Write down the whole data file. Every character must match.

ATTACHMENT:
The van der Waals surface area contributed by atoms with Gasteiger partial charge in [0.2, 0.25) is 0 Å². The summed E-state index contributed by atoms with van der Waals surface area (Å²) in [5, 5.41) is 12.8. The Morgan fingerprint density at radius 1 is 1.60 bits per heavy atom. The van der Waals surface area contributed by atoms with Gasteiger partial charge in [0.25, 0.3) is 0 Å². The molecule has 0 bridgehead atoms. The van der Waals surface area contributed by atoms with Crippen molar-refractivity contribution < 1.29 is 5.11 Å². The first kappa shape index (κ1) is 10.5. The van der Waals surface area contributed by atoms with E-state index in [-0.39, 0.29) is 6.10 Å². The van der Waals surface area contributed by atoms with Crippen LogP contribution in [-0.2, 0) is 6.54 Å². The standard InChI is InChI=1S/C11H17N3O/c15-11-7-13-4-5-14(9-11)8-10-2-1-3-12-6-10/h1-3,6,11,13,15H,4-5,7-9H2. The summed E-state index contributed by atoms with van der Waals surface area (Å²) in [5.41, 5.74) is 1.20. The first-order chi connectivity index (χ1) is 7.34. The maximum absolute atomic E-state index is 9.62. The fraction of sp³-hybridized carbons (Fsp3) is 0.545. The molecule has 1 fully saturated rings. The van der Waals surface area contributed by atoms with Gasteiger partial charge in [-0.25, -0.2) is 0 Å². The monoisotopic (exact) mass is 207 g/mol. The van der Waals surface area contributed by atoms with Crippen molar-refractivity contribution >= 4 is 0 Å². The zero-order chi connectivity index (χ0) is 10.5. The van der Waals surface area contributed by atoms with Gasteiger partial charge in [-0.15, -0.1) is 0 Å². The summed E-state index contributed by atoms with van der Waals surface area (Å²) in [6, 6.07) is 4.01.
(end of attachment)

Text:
The van der Waals surface area contributed by atoms with Gasteiger partial charge in [0.2, 0.25) is 0 Å². The summed E-state index contributed by atoms with van der Waals surface area (Å²) in [5, 5.41) is 12.8. The Morgan fingerprint density at radius 1 is 1.60 bits per heavy atom. The van der Waals surface area contributed by atoms with Gasteiger partial charge in [0.25, 0.3) is 0 Å². The molecule has 0 bridgehead atoms. The van der Waals surface area contributed by atoms with Crippen molar-refractivity contribution < 1.29 is 5.11 Å². The first kappa shape index (κ1) is 10.5. The van der Waals surface area contributed by atoms with E-state index in [-0.39, 0.29) is 6.10 Å². The van der Waals surface area contributed by atoms with Crippen LogP contribution in [-0.2, 0) is 6.54 Å². The standard InChI is InChI=1S/C11H17N3O/c15-11-7-13-4-5-14(9-11)8-10-2-1-3-12-6-10/h1-3,6,11,13,15H,4-5,7-9H2. The summed E-state index contributed by atoms with van der Waals surface area (Å²) in [5.41, 5.74) is 1.20. The first-order chi connectivity index (χ1) is 7.34. The maximum absolute atomic E-state index is 9.62. The fraction of sp³-hybridized carbons (Fsp3) is 0.545. The molecule has 1 fully saturated rings. The van der Waals surface area contributed by atoms with Gasteiger partial charge in [-0.25, -0.2) is 0 Å². The monoisotopic (exact) mass is 207 g/mol. The van der Waals surface area contributed by atoms with Crippen molar-refractivity contribution >= 4 is 0 Å². The zero-order chi connectivity index (χ0) is 10.5. The van der Waals surface area contributed by atoms with Gasteiger partial charge in [-0.15, -0.1) is 0 Å². The summed E-state index contributed by atoms with van der Waals surface area (Å²) in [6, 6.07) is 4.01.